At times, it may appear to some that innovative technologies and products tend to spring up out of the blue – that John or Jane Doe woke up one morning and engineered a working product by nightfall. In rare cases, this is (more or less) the case. However, more often than not the truth is that the innovative technologies we see in the news were developed rather more meticulously – the result of continuous iterative processes that significantly transform a product from its original concept. ‘nowlight’, a renewable energy solution produced by company Deciwatt, is one such example – generating instant on-demand power independent of the weather.
Glastonbury Festival 2017. Image credit: Luke Taylor
As a company spanning engineering and the arts, both the very nature of energy and its functional application have always been central to what we do. From dramatic show moments that trigger a simultaneous upsurge of emotion amongst thousands of people, to 60-foot flames erupting with a thunderous shockwave – the harnessing and visualization of energy in its most visceral forms are the essence of the experiences we create.
When we hear about food waste, we tend to think of wastage at the consumer side of things – the bag of half-eaten salad mix you guiltily throw out every week, the enormous meal at a restaurant you couldn’t finish, or your parents sternly reminding you of the ‘starving children around the world’ as you pick at your peas.
Food loss and wastage, however, is a pervasive issue at all stages along the food supply chain from production and storage through to transport and consumption.
The Food and Agriculture Organization of the United Nations (FAO) claims that one-third of food produced for human consumption is lost or wasted globally – equal to around 1.3 billion tonnes annually.
While consumer-side efforts have been launched in recent years to combat this issue (such as ‘ugly’ fruit and vegetable campaigns, and apps that let consumers buy cheap food from cafes before it gets binned), there’s an opportunity to combat the issue on the production-side by harnessing AI and machine learning (ML) technology.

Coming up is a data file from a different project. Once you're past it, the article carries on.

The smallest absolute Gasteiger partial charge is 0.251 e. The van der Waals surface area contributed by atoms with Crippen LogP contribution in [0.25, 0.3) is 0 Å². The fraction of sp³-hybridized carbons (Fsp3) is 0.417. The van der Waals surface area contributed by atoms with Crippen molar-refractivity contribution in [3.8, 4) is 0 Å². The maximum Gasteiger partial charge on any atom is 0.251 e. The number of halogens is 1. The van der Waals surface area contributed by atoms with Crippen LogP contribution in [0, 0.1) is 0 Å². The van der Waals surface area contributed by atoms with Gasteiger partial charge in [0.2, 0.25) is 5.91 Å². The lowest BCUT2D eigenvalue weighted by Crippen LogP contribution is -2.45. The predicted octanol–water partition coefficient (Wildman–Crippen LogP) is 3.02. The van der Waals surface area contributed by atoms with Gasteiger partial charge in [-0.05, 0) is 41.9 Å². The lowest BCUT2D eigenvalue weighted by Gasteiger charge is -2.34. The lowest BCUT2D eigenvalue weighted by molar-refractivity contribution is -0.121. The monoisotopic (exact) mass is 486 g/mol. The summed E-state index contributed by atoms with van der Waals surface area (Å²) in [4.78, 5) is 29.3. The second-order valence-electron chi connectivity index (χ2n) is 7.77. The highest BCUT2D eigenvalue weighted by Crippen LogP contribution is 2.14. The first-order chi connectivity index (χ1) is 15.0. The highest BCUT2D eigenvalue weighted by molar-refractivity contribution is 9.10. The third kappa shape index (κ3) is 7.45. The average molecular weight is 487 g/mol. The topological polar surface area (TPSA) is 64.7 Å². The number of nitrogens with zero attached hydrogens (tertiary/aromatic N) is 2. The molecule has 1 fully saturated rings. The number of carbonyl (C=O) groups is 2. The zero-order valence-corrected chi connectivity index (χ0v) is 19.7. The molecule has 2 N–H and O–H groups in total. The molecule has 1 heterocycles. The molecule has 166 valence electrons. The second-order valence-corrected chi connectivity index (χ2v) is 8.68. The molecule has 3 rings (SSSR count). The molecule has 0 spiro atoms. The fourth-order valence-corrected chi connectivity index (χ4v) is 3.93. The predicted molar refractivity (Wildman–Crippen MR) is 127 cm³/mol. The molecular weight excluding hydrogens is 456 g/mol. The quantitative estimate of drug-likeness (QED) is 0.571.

Our oceans are dirty. AI-powered robot microscopes may save them.
In five years, small autonomous AI microscopes, networked in the cloud and deployed around the world, will continually monitor the condition of the natural resource most critical to our survival: water.
As we discussed in our recent ‘State of engineering‘ article, engineers are innovating across the pipeline to develop accessible, low-cost, and intuitive technologies that help to realise the goal of global food and water security. For engineers, a large part of achieving this goal involves guaranteeing that the technologies and practices developed are sustainable. If not sustainable, then the developments merely provide a temporary patch for the problem, rather than an actual solution. Thankfully, as QEPrize donor company Hitachi writes, ag-tech solutions that optimise food production, improve food distribution, and reduce food consumption are already being implemented.
Before you dive into this article too deeply, take a moment to read the following description, and then close your eyes for a second. Imagine yourself standing inside a climate-controlled, high-ceiling warehouse. In front of you stands a tower with eight irrigated levels, on each of which lettuces, herbs, microgreens, and baby greens grow under LED lights. Robotics bring trays with young plants from outside into the right position in the growing tower, while on the other end fully grown crops are taken out, ready to be harvested. Can you see it? You are standing in Urban Crop Solutions’ PlantFactory – an indoor vertical farm – a highly engineered manufacturing plant producing not goods, but crops.
Achieving food and water security is a key priority for people, organisations, and government bodies around the world. However, due to a combination of factors – for example, population growth, climate change, lack of infrastructure, the high cost of maintaining existing infrastructure, or prioritisation from particular governments – achieving food and water security globally is proving to be not only an uncertainty but an increasingly complex problem.
While challenges in food and water security are often associated with developing countries – where poor infrastructure or inhospitable climate conditions limit either access to safe drinking water or agricultural productivity – a lack of resource security is a threat for the developed world as well. Engineers around the world are diligently working to produce innovative, relatively low-cost technologies that improve grey and green infrastructure, create new and efficient processes, and optimise social behaviours. If through these innovations, we can increase supply, reduce the demand on existing systems, and allocate resources differently, then we are a step closer to achieving global food and water security.
Imagine that you’re in the middle of a festival crowd, dancing away to the most dynamic names in music. 50-foot fireballs are exploding into the air, audience members are being abducted by acrobatic performers and luminescent creatures are swooping from the sky. Oh, and imagine that you’re looking up at a 50-tonne mechanical spider.
Arcadia is a performance art collective renowned for engineering mechanical monsters that they use as large-scale performance spaces. Perhaps the most recognisable of these is The Spider, a 360-degree structure built from recycled materials. Created by sculptors, engineers, painters and pyrotechnicians, the arachnid is an experiential dance stage for festival attendees.